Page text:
Although these numbers may seem overwhelmingly high, they hardly come close to the crisis happening in Nigeria.
Boko Haram is a militant terrorist organization located in West Africa, responsible for numerous attacks, deaths, and kidnappings throughout the region.
Within the past five years, Boko Haram has caused the annual kidnapping rate in Nigeria to skyrocket. Nigeria is now responsible for 27% of the world’s total kidnappings, as opposed to the Americas (South, Central, and North America) being responsible for 29% all together.
The terrorist group has been responsible for over 5,000 deaths since 2002. Even though they are mainly operating out of Nigeria, there have also been numerous attacks in the surrounding region, including areas of Cameroon, Chad, Mali and Niger.
“it’s very saddening,” Chidinma Okafor, a graduate student studying Public Health said. “It has caused a divide. We are all one Nigeria.”
Although many have never heard of “Boko Haram”, they may be familiar with the hashtag #BringBackOurGirls, which began trending on Twitter in April of 2014 after the militant group kidnapped 276 teenage girls from a boarding school in West Nigeria.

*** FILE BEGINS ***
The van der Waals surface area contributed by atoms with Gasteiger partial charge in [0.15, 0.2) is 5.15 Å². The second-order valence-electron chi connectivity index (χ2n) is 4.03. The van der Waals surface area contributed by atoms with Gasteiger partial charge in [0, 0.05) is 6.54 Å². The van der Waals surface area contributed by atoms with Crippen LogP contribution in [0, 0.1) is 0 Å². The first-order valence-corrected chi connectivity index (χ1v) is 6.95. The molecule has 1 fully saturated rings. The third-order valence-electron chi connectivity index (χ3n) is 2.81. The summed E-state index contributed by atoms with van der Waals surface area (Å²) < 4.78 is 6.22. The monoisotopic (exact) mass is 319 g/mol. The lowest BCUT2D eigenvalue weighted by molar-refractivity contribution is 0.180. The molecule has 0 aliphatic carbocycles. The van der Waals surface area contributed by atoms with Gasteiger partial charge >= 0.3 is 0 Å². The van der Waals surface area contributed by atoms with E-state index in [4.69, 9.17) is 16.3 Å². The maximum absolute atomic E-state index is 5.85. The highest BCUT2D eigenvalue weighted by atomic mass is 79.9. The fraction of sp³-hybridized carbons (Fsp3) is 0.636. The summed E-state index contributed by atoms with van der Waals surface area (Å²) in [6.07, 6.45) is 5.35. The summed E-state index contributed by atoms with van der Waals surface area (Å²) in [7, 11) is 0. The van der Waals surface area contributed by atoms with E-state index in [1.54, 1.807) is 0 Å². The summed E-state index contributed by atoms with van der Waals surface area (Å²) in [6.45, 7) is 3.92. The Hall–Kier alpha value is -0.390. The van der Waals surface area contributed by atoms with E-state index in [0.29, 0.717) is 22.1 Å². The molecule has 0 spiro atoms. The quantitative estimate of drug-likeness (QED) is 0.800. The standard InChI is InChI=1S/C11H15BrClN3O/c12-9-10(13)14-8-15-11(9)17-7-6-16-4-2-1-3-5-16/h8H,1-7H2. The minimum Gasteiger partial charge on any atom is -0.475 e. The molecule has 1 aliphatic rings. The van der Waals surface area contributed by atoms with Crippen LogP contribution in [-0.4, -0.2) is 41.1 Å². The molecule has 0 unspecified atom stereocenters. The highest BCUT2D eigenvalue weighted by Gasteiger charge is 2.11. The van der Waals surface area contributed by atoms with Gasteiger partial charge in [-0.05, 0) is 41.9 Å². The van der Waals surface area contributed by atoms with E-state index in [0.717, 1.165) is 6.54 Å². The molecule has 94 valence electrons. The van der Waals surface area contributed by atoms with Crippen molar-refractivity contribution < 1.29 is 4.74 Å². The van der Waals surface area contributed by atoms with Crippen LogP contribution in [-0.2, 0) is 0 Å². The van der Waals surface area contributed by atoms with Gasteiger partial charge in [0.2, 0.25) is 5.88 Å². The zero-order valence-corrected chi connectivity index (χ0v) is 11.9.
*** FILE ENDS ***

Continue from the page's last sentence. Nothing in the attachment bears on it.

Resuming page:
The hashtag went viral for weeks after the incident, with celebrities such as Bradley Cooper, Ashton Kutcher, P. Diddy, Demi Moore, Alicia Keys and Ellen DeGeneres participating by holding signs saying #BringBackOurGirls and #RealMenDontBuyGirls. Even First Lady Michelle Obama participated by posting a picture holding a sign with the hashtag.
Following the attack, the United States sent 80 troops to the country of Chad to help look for the missing girls. However, even after over ten long years of warring, the militant organization has yet to back down, and continues to terrorize the region.
“It’s very possible to stop the group,” Chidinma adds. “If the few good people government could step up to fight the insurgency, a very hard lesson could be taught.”
The most recent of attacks from the terrorist organization happened in mid-January, when Boko Haram attacked the state of Borno. They opened fire and killed what was thought to be hundreds of civilians. Following the release of more recent reports, it is suspected that nearly 2,000 people died in the attack.
“These attacks are nothing more than selfish acts for attention,” said Sade Bello, local Savannah resident who recently moved to America. “These terrorist acts affect not only those in Nigeria, but anyone with friends and family in the region.”
Despite efforts from surrounding countries, international efforts, and aid from the United Nations, the seemingly well-trained militant group is yet to be defeated.